There’s another benefit of the huge screen: an equally huge battery life. Thanks to the combination of a 5300mAh battery and Qualcomm’s octa-core Snapdragon 625 chipset, the Mi Max 2 offers a battery life that is simply unmatched by any other device. While I have frequently managed to get a screen-on time of over 5-6 hours with most mid-range devices, the Mi Max 2 is a league of its own.

For over two weeks that I used the device with a single SIM, I was consistently getting upwards of 8 hours of screen-on time. And I ensured that I had disabled all of Xiaomi’s power saving modes and tricks since they end up affecting some of the apps that I use. I have managed to go through one full weekend with the device on a single charge twice with over 30% battery still left.

The Mi Max 2 is the kind of device you wish to have when you go on a road trip or for trekking since you will not have to worry about hunting for a power bank at the end of the second day. Even better, since the Mi Max 2 comes with a USB-C port, you can use the device to charge other smartphones. Nothing like showing off the battery prowess of the Max 2 by charging your friend’s phone and still going strong the next day. And since the device features Quick Charge 3.0, it can be charged to 70% in just an hour as well.

Like with almost every other mid-range device released this year, the Mi Max 2 is powered by Qualcomm’s Snapdragon 625 chipset which helps it deliver unfathomable battery life. The chipset also does a great job of handling whatever you throw at it without overheating or skipping a beat.

Additionally, since the MIUI 8 build on the Mi Max 2 is based on Android 7.1.1 Nougat, it feels smoother and faster to use compared to other devices from Xiaomi featuring the same chipset. Things are only going to improve once the Mi Max 2 gets the MIUI 9 update which comes with its own share of performance improvements.

The Average

The Mi Max 2 comes with a 12MP f/2.2 Sony IMX386 shooter at its rear featuring 1.25um large pixels. The camera specs are not impressive by any means but the Max 2 still does a good job in most conditions. Photos taken from the device in daylight turn out to be just fine with Xiaomi’s color processing nailing the scene in most cases. It is in low-light scenarios where the camera shows its weakness but even then for its price, the Mi Max 2 does a fairly good job. When compared to the Redmi Note 4, the Mi Max 2 camera does a far better job. It even comes with Auto HDR and 4K video recording capabilities — something which the Redmi Note 4 lacks despite coming with the same chipset.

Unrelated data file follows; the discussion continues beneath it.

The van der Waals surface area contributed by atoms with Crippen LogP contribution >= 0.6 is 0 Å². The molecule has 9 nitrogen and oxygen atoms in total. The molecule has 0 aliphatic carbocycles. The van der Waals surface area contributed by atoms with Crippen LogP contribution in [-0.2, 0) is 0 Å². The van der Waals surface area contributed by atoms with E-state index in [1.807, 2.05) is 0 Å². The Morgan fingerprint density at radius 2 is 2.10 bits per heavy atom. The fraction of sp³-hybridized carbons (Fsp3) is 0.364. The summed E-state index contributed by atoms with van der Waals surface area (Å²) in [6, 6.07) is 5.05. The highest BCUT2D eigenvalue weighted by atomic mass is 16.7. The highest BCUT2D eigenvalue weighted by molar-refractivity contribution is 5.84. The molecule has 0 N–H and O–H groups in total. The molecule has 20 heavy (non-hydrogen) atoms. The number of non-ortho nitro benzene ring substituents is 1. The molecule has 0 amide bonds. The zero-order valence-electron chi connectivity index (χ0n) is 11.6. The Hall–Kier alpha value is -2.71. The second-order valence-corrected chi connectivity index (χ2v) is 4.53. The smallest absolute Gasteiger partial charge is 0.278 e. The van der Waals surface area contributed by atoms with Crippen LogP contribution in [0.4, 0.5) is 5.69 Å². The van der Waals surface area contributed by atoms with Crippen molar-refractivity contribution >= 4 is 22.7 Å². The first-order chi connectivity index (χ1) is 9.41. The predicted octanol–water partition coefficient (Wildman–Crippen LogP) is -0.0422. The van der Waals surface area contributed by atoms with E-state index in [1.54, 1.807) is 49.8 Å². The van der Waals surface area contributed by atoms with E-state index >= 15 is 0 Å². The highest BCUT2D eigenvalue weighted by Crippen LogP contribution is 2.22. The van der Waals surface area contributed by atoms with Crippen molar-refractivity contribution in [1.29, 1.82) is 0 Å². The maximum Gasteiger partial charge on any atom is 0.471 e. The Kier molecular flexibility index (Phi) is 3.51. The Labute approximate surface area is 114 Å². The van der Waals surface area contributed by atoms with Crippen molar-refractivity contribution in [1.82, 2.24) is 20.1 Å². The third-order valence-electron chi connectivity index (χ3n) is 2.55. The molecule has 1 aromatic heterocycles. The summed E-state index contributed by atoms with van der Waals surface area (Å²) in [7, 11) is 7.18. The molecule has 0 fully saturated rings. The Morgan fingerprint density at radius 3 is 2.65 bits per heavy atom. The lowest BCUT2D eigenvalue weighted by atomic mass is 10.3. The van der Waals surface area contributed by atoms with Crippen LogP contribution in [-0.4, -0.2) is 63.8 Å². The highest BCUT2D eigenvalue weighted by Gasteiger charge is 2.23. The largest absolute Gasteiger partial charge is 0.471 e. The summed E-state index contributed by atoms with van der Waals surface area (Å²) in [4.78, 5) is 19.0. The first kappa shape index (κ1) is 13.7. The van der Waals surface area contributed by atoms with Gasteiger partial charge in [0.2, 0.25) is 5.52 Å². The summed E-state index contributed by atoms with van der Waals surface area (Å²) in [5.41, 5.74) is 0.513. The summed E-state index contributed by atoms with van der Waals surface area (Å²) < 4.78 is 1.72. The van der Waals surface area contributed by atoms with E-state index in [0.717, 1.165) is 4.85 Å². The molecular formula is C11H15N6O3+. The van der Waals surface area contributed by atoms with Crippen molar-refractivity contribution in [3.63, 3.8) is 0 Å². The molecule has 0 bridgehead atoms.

The Bad

Not all is perfect with the Mi Max 2 though. For a device of its size which should be a multimedia and multitasking prowess, the device only comes with multi-window multitasking. Even that feature is not available out of the box and Xiaomi will roll out a software update in August to enable the functionality. The Mi Max 2 badly needs multitasking features found on Samsung’s flagship Galaxy S devices like floating apps, being able to run apps in windowed mode, and more. It is then that the Max 2’s true potential can be utilised by a power user.

Finally, despite singing praises of the Mi Max 2 size, I am not going to lie: the device does feel a bit too big sometimes. It is a struggle to take the phone out of my while I am driving. And if you have small hands, you are going to struggle to use the Max 2 properly.

In the end though, for the price that Xiaomi commands for the Mi Max 2 — Rs 16,999, it is almost impossible to ignore just how much of a value for money the device offers, especially since you are getting 64GB of storage and 4GB of RAM for that price. If you want a device that bridges the gap between a phone and a tablet, go for the Mi Max 2 with your eyes closed — you will not regret your decision.

The Mi Max 2 is available on Xiaomi’s own Mi.com store, Flipkart and Amazon for Rs 16,999 in black color.